The Historiska Museet narrates the history of Sweden from the prehistoric times to the early sixteenth century through a series of fascinating displays with countless precious artifacts.
This is one of the best museums in Stockholm, and the displays of Prehistoric Sweden, the Vikings gallery, Medieval art and the Gold Room are a must visit.
The history museum opened in 1943 in a plain, fortress-like building with a corner tower. It was designed by Swedish architects Bengt Romare and Georg Scherman, who were inspired by medieval buildings. The large bronze door and abstract sculptures at the entrance – created by Bror Hjalmar Marklund – were added in the 1950s.
The Prehistoric galleries give an idea of the life that people were leading some thousands of years ago through the display of ancient artifacts, including utensils and weapons. Some items give an insight in daily life such as dice in different shapes, drinking horns and even a two thousand year old cloak. Some displays note the interesting similarities between family life in prehistoric times and today.
The History Museum was originally focused on the life of the Vikings, and this large gallery is still one of the museum visitor’s favorites.
More than four thousand artifacts – including jewellery, clothes, rune stones and weapons – illustrate the everyday life of the Vikings. A scale model shows Birka, Sweden’s oldest city.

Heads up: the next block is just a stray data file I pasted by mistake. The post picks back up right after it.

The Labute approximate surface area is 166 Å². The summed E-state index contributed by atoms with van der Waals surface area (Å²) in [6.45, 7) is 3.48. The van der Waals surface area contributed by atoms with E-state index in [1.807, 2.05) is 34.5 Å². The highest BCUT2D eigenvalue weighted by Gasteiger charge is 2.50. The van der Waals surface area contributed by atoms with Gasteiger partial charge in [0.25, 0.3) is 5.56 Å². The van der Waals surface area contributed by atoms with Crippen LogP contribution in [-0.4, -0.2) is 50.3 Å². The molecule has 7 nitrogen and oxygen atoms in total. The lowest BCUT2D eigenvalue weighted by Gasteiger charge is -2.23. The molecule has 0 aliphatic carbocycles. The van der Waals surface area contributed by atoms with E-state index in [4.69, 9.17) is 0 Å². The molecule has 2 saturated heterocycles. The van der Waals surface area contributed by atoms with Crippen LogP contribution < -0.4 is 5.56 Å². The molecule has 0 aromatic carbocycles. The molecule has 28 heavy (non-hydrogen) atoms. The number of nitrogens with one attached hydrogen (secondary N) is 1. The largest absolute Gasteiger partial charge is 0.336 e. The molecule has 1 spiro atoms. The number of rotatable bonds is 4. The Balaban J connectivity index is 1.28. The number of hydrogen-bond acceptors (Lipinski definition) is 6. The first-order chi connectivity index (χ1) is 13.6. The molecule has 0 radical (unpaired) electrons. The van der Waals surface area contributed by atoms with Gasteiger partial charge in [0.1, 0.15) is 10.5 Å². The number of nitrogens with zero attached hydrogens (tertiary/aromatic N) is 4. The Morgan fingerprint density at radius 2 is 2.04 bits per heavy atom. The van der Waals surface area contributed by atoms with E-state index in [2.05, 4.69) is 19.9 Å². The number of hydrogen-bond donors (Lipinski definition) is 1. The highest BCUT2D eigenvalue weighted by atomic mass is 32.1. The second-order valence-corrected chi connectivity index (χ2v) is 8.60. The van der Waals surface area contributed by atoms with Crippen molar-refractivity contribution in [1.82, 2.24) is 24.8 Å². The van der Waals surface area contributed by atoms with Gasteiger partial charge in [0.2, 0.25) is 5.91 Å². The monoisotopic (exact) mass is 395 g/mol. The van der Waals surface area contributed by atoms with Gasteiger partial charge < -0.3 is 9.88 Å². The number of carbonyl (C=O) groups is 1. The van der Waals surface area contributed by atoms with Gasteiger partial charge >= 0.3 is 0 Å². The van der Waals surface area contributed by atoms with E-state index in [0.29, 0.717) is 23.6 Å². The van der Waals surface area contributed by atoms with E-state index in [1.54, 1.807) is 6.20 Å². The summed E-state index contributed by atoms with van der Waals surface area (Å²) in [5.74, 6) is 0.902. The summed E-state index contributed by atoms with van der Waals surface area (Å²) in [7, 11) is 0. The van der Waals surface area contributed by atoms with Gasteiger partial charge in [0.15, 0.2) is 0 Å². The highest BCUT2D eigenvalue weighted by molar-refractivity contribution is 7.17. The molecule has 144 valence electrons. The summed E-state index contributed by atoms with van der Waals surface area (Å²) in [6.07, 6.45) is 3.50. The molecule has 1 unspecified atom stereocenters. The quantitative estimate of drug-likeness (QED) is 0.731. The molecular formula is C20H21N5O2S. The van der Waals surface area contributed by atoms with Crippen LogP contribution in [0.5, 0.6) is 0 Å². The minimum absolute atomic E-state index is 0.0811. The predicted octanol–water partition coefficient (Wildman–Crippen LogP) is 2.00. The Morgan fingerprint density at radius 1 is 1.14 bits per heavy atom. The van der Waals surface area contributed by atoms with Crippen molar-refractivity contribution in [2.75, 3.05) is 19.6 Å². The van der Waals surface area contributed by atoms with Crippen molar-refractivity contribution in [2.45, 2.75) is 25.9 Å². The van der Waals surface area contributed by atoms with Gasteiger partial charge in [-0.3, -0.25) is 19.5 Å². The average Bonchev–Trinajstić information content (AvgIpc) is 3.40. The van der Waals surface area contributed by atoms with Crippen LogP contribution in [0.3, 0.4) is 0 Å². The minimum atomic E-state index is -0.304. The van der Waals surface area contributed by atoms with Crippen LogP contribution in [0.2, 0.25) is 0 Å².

© Christer Åhlin/The Museum
of National Antiquities
The most famous room in the Historiska Museet is the Guldrummet or Gold Room. The circular room – protected like a bank vault – was created in 1990 and contains the most valuable treasures of the museum with about fifty kg of gold and two hundred kg of silver. Many of the jewels displayed here date back to Scandinavia’s Golden Age, from around 500 to 1000 AD. Some of the most important treasures include three large gold collars and the Elisabeth reliquary, originally a chalice which was converted into a reliquary decorated with gold and precious stones to hold the skull of saint Elisabeth of Thuringia.
There are several more galleries on the first floor. The museum has an excellent collection of medieval art, with many relics and Gothic retables. A highlight is the Madonna of Viklau, a wooden painted statue of Maria from the early Middle Ages.
The Textile Room shows historic textiles from the Middle Ages, including garments used by priests and tapestry; the oldest one, a tapestry from a church in Skog, dates back to the thirteenth century. The adjacent Baroque Hall shows a collection of statues, ornately decorated altarpieces and other ecclesiastical objects.